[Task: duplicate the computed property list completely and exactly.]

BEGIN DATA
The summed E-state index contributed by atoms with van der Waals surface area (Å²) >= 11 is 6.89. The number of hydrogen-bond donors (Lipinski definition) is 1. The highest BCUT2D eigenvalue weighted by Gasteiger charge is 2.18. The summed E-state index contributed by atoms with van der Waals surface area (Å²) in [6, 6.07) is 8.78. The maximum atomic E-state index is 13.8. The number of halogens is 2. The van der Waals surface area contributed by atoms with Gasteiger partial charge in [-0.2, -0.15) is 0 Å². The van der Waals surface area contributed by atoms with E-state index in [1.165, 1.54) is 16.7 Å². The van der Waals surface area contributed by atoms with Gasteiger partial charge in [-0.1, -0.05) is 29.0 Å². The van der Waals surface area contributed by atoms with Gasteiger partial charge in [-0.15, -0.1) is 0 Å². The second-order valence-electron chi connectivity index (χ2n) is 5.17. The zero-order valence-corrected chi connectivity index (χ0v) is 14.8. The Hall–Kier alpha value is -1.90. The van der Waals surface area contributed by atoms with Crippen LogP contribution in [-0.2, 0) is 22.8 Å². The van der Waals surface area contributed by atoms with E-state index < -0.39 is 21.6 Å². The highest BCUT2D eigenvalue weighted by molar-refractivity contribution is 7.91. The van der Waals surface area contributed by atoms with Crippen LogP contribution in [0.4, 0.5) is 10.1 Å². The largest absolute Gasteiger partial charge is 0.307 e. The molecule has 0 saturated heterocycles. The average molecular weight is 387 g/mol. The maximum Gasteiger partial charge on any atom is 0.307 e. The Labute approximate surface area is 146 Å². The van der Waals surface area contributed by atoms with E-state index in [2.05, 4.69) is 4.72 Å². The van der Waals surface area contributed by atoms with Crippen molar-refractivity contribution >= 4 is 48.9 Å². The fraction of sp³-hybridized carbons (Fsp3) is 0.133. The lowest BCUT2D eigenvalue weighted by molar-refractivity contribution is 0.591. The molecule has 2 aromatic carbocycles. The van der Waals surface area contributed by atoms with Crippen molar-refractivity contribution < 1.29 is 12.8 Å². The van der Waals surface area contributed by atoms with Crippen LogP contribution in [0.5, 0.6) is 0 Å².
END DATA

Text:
The summed E-state index contributed by atoms with van der Waals surface area (Å²) >= 11 is 6.89. The number of hydrogen-bond donors (Lipinski definition) is 1. The highest BCUT2D eigenvalue weighted by Gasteiger charge is 2.18. The summed E-state index contributed by atoms with van der Waals surface area (Å²) in [6, 6.07) is 8.78. The maximum atomic E-state index is 13.8. The number of halogens is 2. The van der Waals surface area contributed by atoms with Gasteiger partial charge in [-0.2, -0.15) is 0 Å². The van der Waals surface area contributed by atoms with E-state index in [1.165, 1.54) is 16.7 Å². The van der Waals surface area contributed by atoms with Gasteiger partial charge in [-0.1, -0.05) is 29.0 Å². The van der Waals surface area contributed by atoms with Gasteiger partial charge in [-0.15, -0.1) is 0 Å². The second-order valence-electron chi connectivity index (χ2n) is 5.17. The zero-order valence-corrected chi connectivity index (χ0v) is 14.8. The Hall–Kier alpha value is -1.90. The van der Waals surface area contributed by atoms with Crippen LogP contribution in [-0.2, 0) is 22.8 Å². The van der Waals surface area contributed by atoms with E-state index < -0.39 is 21.6 Å². The highest BCUT2D eigenvalue weighted by molar-refractivity contribution is 7.91. The van der Waals surface area contributed by atoms with Crippen LogP contribution in [0.4, 0.5) is 10.1 Å². The largest absolute Gasteiger partial charge is 0.307 e. The molecule has 0 saturated heterocycles. The average molecular weight is 387 g/mol. The maximum Gasteiger partial charge on any atom is 0.307 e. The Labute approximate surface area is 146 Å². The van der Waals surface area contributed by atoms with E-state index in [2.05, 4.69) is 4.72 Å². The van der Waals surface area contributed by atoms with Crippen molar-refractivity contribution >= 4 is 48.9 Å². The fraction of sp³-hybridized carbons (Fsp3) is 0.133. The lowest BCUT2D eigenvalue weighted by molar-refractivity contribution is 0.591. The molecule has 2 aromatic carbocycles. The van der Waals surface area contributed by atoms with Crippen molar-refractivity contribution < 1.29 is 12.8 Å². The van der Waals surface area contributed by atoms with Crippen LogP contribution in [0.5, 0.6) is 0 Å².